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Aetiological clues from the descriptive epidemiology of childhood acute lymphatic leukaemia and other malignancies
  1. Benedetto Terracini,
  2. Milena Maria Maule
  1. Childhood Cancer Registry of Piedmont, Cancer Epidemiology Unit, CPO Piemonte, CeRMS, S. Giovanni Hospital and University of Torino, Torino, Italy
  1. Correspondence to:
 Dr B Terracini
 Childhood Cancer Registry of Piedmont, Cancer Epidemiology Unit, CPO Piemonte, CeRMS, S. Giovanni Hospital and University of Torino, via Santena 7, 10126 Torino, Italy;benedetto.terracini{at}fastwebnet.it

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Studies in the US, Italy, UK and other countries have reported increases over time of the incidence rates of acute lymphatic leukaemia (ALL). We have previously reviewed the findings of studies published up to 2003: patterns have not been fully consistent across countries, and independent analyses of the US Surveillance Epidemiology and End Results programme (ie, the greatest available case series) have not provided unequivocal results.1 A pooled analysis of European data carried out at the International Agency for Research on Cancer2 estimated a statistically significant increase of 1.4% per year starting in 1970. This and other studies suggest an increase over time for all childhood cancers considered together and for most individual childhood cancer types, but with somewhat smaller increases than for ALL.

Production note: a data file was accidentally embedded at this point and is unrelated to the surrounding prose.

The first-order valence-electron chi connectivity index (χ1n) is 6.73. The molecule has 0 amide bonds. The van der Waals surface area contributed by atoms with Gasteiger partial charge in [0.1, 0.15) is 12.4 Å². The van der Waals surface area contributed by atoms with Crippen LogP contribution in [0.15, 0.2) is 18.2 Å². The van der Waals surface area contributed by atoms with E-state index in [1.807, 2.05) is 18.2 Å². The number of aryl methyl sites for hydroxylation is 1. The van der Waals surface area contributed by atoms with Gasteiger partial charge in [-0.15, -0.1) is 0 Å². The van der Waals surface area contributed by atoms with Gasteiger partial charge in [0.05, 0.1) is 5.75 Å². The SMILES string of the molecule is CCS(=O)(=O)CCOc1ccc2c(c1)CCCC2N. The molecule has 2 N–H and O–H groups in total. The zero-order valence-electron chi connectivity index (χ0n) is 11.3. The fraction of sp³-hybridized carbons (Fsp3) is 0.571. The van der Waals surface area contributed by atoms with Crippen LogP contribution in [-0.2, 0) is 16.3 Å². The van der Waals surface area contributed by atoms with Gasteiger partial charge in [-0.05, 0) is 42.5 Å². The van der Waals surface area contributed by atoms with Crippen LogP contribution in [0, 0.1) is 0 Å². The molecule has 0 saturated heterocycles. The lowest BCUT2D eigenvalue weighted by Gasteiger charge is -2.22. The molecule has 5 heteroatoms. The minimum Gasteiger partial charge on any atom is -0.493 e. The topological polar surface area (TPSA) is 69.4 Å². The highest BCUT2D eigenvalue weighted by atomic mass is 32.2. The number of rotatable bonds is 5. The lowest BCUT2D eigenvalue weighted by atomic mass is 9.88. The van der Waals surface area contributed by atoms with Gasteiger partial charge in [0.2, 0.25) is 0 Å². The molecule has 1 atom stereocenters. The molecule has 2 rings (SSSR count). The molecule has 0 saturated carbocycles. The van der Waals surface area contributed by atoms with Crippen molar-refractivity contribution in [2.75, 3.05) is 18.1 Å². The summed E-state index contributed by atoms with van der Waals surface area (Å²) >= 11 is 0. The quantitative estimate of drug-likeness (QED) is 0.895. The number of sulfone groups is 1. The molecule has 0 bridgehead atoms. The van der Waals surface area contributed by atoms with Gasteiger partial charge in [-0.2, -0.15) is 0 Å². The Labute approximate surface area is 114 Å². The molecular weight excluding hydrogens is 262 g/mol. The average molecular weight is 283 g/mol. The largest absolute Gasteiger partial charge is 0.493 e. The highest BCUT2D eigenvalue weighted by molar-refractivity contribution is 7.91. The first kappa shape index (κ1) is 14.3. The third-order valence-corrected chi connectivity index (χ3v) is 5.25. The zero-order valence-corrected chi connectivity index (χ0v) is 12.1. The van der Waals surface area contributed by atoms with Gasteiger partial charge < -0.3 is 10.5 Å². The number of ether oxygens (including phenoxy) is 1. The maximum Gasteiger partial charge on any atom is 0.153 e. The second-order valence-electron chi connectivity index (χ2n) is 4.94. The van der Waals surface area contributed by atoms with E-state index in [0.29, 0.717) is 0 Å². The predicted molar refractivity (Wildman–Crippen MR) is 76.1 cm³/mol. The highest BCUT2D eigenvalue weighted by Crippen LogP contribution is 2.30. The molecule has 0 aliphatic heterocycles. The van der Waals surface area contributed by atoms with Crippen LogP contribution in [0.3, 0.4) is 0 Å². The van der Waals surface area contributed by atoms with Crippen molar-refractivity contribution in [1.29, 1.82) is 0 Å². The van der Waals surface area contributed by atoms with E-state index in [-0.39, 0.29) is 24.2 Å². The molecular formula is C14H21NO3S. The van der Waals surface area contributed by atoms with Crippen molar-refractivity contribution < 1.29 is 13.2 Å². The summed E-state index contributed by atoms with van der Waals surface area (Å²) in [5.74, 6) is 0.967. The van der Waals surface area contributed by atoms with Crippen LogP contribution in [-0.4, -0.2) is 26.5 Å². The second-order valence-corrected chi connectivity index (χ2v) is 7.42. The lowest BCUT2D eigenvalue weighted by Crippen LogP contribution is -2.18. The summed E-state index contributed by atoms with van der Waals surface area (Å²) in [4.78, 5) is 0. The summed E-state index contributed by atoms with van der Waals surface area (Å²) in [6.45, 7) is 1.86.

How should these observations be interpreted? Most studies are based on analyses of routine statistics such as those produced by population-based cancer registries. The data underlying the European findings2 had been subjected to standardised procedures to evaluate quality of cancer registration, to uniform …

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